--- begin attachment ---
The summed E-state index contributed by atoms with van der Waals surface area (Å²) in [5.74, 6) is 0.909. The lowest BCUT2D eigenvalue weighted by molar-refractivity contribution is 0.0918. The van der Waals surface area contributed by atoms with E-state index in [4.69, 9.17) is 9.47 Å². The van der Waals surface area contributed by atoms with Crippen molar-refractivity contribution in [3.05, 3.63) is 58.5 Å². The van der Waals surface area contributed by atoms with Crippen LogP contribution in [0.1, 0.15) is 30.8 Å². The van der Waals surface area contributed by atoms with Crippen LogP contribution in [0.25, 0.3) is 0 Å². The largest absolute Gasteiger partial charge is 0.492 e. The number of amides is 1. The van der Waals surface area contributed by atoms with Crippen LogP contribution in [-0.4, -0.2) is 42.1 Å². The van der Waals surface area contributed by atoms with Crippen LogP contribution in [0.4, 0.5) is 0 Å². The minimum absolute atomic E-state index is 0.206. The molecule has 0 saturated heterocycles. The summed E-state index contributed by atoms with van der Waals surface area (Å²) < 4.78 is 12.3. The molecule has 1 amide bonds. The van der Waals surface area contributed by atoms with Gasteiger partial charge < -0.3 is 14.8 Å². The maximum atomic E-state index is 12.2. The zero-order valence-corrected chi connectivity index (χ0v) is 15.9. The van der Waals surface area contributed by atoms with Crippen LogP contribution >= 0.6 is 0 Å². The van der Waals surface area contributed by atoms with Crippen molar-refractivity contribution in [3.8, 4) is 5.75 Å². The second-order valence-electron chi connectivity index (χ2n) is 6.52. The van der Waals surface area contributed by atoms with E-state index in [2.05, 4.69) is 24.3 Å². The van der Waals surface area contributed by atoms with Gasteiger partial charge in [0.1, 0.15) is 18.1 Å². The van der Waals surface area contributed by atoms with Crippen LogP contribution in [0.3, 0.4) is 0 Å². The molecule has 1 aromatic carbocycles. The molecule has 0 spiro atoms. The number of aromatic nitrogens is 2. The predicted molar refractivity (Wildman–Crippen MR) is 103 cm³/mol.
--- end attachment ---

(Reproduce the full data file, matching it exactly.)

The summed E-state index contributed by atoms with van der Waals surface area (Å²) in [5.74, 6) is 0.909. The lowest BCUT2D eigenvalue weighted by molar-refractivity contribution is 0.0918. The van der Waals surface area contributed by atoms with E-state index in [4.69, 9.17) is 9.47 Å². The van der Waals surface area contributed by atoms with Crippen molar-refractivity contribution in [3.05, 3.63) is 58.5 Å². The van der Waals surface area contributed by atoms with Crippen LogP contribution in [0.1, 0.15) is 30.8 Å². The van der Waals surface area contributed by atoms with Crippen LogP contribution in [0.25, 0.3) is 0 Å². The largest absolute Gasteiger partial charge is 0.492 e. The number of amides is 1. The van der Waals surface area contributed by atoms with Crippen LogP contribution in [-0.4, -0.2) is 42.1 Å². The van der Waals surface area contributed by atoms with Crippen LogP contribution in [0.4, 0.5) is 0 Å². The minimum absolute atomic E-state index is 0.206. The molecule has 0 saturated heterocycles. The summed E-state index contributed by atoms with van der Waals surface area (Å²) < 4.78 is 12.3. The molecule has 1 amide bonds. The van der Waals surface area contributed by atoms with Gasteiger partial charge < -0.3 is 14.8 Å². The maximum atomic E-state index is 12.2. The zero-order valence-corrected chi connectivity index (χ0v) is 15.9. The van der Waals surface area contributed by atoms with Crippen LogP contribution >= 0.6 is 0 Å². The van der Waals surface area contributed by atoms with Crippen molar-refractivity contribution in [3.8, 4) is 5.75 Å². The second-order valence-electron chi connectivity index (χ2n) is 6.52. The van der Waals surface area contributed by atoms with E-state index in [2.05, 4.69) is 24.3 Å². The van der Waals surface area contributed by atoms with Gasteiger partial charge in [0.1, 0.15) is 18.1 Å². The van der Waals surface area contributed by atoms with Crippen LogP contribution in [0.3, 0.4) is 0 Å². The molecule has 1 aromatic carbocycles. The molecule has 0 spiro atoms. The number of aromatic nitrogens is 2. The predicted molar refractivity (Wildman–Crippen MR) is 103 cm³/mol.